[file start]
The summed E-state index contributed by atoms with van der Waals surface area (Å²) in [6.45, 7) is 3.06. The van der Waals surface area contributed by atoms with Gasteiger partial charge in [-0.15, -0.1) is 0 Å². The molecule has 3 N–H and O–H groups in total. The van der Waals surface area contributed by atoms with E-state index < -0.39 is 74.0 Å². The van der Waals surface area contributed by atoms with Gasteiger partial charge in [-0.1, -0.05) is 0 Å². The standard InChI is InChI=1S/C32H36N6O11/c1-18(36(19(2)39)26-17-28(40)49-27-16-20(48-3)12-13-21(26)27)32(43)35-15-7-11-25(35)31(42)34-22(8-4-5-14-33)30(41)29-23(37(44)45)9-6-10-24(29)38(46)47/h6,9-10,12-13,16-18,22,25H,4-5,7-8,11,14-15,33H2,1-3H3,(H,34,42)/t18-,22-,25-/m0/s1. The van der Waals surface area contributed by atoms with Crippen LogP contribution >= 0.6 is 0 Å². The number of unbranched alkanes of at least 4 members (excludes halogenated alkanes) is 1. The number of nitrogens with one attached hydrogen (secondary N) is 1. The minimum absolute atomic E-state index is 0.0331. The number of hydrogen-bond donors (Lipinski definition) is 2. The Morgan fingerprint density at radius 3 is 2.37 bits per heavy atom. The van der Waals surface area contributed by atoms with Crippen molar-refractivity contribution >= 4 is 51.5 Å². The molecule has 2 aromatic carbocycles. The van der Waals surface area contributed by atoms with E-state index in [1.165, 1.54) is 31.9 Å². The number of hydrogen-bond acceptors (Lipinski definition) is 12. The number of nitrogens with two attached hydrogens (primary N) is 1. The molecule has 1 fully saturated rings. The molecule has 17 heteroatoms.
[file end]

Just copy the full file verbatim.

The summed E-state index contributed by atoms with van der Waals surface area (Å²) in [6.45, 7) is 3.06. The van der Waals surface area contributed by atoms with Gasteiger partial charge in [-0.15, -0.1) is 0 Å². The molecule has 3 N–H and O–H groups in total. The van der Waals surface area contributed by atoms with E-state index < -0.39 is 74.0 Å². The van der Waals surface area contributed by atoms with Gasteiger partial charge in [-0.1, -0.05) is 0 Å². The standard InChI is InChI=1S/C32H36N6O11/c1-18(36(19(2)39)26-17-28(40)49-27-16-20(48-3)12-13-21(26)27)32(43)35-15-7-11-25(35)31(42)34-22(8-4-5-14-33)30(41)29-23(37(44)45)9-6-10-24(29)38(46)47/h6,9-10,12-13,16-18,22,25H,4-5,7-8,11,14-15,33H2,1-3H3,(H,34,42)/t18-,22-,25-/m0/s1. The van der Waals surface area contributed by atoms with Crippen LogP contribution >= 0.6 is 0 Å². The number of unbranched alkanes of at least 4 members (excludes halogenated alkanes) is 1. The number of nitrogens with one attached hydrogen (secondary N) is 1. The minimum absolute atomic E-state index is 0.0331. The number of hydrogen-bond donors (Lipinski definition) is 2. The Morgan fingerprint density at radius 3 is 2.37 bits per heavy atom. The van der Waals surface area contributed by atoms with Crippen molar-refractivity contribution >= 4 is 51.5 Å². The molecule has 2 aromatic carbocycles. The van der Waals surface area contributed by atoms with E-state index in [1.165, 1.54) is 31.9 Å². The number of hydrogen-bond acceptors (Lipinski definition) is 12. The number of nitrogens with two attached hydrogens (primary N) is 1. The molecule has 1 fully saturated rings. The molecule has 17 heteroatoms.